Signal Fire by Tyler Knott Gregson
Signal Fire by Tyler Knott Gregson
For The Life To Come | 10.24.21

For The Life To Come | 10.24.21

The Sunday Edition

It’s ok. I’ll start there, in the simplest terms. It’s ok. I have come to a few realizations over these extremely trying last 18 months, some revelatory and feel massive and life-shifting, others feel minor and I hardly register their relevance on a day to day basis. Some are centered around the loss of patience for things that betray my soul, some are centered around a loss of connection and what the feels like on the inside. Some realizations are about myself and how I go through the world, some are about how those around me do, and understandings I come to by watching the suffering of someone I love. One, the one I’m saying “it’s ok” for today, is exactly that…a crystal clear view of a habit that someone I love does, and I know so many of you do the same. That’s why, I will repeat it again, for the 4th time, It’s Ok, as in it is perfectly, completely, healthily acceptable to feel excited for some piece of your life that is not here yet, but may some day be. It’s OK to shamelessly feel anticipation and wonder and joy for a plan you’re hatching that may take months, or years, to come to fruition.

Why do I need to repeat damn near half a dozen times that it’s ok to do so? Simple, again. We carry guilt for about four billion things in our lives, letting it burrow in like some seed we never planted, and we water that stupid thing with every new success, every new twinge of excitement, every bit of joy that we feel we just might not deserve. We’re ashamed when we get a raise at work, hiding the news as to not upset those that may not have, we’re afraid to demand better treatment from our friendships, from our relationships, because we doubt that we’re actually worth it. We’re so buried in this guilt trap, that we actually convince ourselves subconsciously that being excited for our future plans, means we’re not appreciative of our present, that we’re bypassing all the joy and happiness of the now in exchange for fascination and wonder of something to come. I’m here to say, for all of the above, please, please, stop.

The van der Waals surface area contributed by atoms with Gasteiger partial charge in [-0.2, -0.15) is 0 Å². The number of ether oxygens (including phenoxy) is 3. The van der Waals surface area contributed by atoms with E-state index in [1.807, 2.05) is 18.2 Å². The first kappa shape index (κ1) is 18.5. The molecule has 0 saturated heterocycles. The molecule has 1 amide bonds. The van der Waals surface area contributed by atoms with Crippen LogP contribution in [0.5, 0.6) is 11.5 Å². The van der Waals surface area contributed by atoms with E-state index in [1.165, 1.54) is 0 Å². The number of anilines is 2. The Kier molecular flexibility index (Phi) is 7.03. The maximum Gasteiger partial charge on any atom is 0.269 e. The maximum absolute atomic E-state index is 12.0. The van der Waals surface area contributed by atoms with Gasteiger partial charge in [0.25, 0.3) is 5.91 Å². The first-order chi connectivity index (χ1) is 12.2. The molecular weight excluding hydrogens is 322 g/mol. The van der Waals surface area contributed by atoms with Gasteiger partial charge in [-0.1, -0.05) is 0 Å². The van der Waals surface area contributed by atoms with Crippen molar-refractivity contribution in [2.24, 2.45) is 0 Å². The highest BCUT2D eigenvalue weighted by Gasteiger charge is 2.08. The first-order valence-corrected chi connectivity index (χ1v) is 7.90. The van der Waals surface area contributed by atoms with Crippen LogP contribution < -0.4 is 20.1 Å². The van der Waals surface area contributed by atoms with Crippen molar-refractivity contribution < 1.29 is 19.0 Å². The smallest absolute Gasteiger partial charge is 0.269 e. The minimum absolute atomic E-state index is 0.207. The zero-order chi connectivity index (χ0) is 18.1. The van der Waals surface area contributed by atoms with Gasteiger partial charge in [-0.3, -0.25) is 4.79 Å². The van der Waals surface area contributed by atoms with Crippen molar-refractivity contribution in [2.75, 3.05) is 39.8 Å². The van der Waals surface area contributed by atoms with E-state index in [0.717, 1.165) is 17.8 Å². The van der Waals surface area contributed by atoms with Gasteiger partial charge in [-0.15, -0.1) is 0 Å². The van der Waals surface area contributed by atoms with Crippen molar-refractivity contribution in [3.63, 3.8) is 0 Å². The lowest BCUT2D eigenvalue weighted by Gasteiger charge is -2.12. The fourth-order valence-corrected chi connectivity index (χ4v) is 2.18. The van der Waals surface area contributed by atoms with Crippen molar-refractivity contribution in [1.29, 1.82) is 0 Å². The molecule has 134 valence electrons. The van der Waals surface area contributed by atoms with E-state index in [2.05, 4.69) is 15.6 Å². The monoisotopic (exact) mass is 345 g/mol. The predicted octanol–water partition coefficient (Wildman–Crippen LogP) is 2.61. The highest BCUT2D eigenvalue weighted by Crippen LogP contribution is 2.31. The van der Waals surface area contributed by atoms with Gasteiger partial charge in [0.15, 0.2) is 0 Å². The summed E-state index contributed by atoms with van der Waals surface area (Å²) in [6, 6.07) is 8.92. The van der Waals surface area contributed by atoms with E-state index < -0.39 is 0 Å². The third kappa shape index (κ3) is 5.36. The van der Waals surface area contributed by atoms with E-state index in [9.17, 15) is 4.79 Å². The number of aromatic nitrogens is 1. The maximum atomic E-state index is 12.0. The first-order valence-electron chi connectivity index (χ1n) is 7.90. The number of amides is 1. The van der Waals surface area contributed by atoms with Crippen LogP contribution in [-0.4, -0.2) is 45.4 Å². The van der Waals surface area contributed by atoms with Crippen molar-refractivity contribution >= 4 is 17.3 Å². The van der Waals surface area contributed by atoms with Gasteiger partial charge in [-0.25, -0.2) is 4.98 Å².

It’s ok, I say again, to understand the undeniable beauty of who you are, of the value you carry whether you see it or not. It’s ok to admit, out loud, that you’re deserving of a love that satisfies your soul, that compliments and complements the person you’ve spent so many years becoming. It’s ok to look forward and imagine a life in a tiny little cottage near some craggy sea and feel overwhelming excitement and even longing for it. It’s ok to enjoy time on your own without your spouse or children around, it doesn’t mean you love them any less, it means you value yourself and your own solitude too. It’s ok to whisper of what you want in the sheets, what you want to eat at the table, what you think the years to come should hold. It’s ok to be exactly what you are, and it’s ok to offer no explanations as to the suffering, the lessons, the peace, or the frenzy that led to this person that stands before those in your life.

Cherishing where we are, the situations we’re in, is a fundamental practice of finding happiness that is not contingent upon the external stimuli that flows in or out of our lives, I fully admit this. What I will say, however, is that it’s entirely natural to also look forward, to hope and wish and plan and scheme and wonder and by all means imagine a life that is colored exactly like the one you’ve always wanted. After all, what’s the point to how hard we work if all things will never change from how they are right this very now?

In short, stop blaming yourself or reducing yourself, stop judging yourself as a parent or friend, a spouse or partner, a human being for goodness sake. Allow yourself to shamelessly feel excited apprehension for whatever life is rounding the bend and cresting the horizon into your view. Feel it, embrace it, and offer no more apologies for doing this. We carry enough guilt, we always have, and I cannot help but wonder time and time again how much better off we’d all be, if we set it down.

Start now, set it down friends, and step forward unburdened and free. I’ll see you on the other side.

*Also, if I spoke in the podcast about needing, but not having, Intro music or a "theme song” please note, I recorded the audio before I figured out the theme music :) Sorry for the confusion.*

Shamelessly feel it,

excited apprehension

for the life to come.

Haiku on Life by Tyler Knott Gregson

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Signal Fire by Tyler Knott Gregson
Signal Fire by Tyler Knott Gregson
Tyler Knott Gregson and his weekly "Sunday Edition" of his Signal Fire newsletter. Diving into life, poetry, relationships, sex, human nature, the universe, and all things beautiful.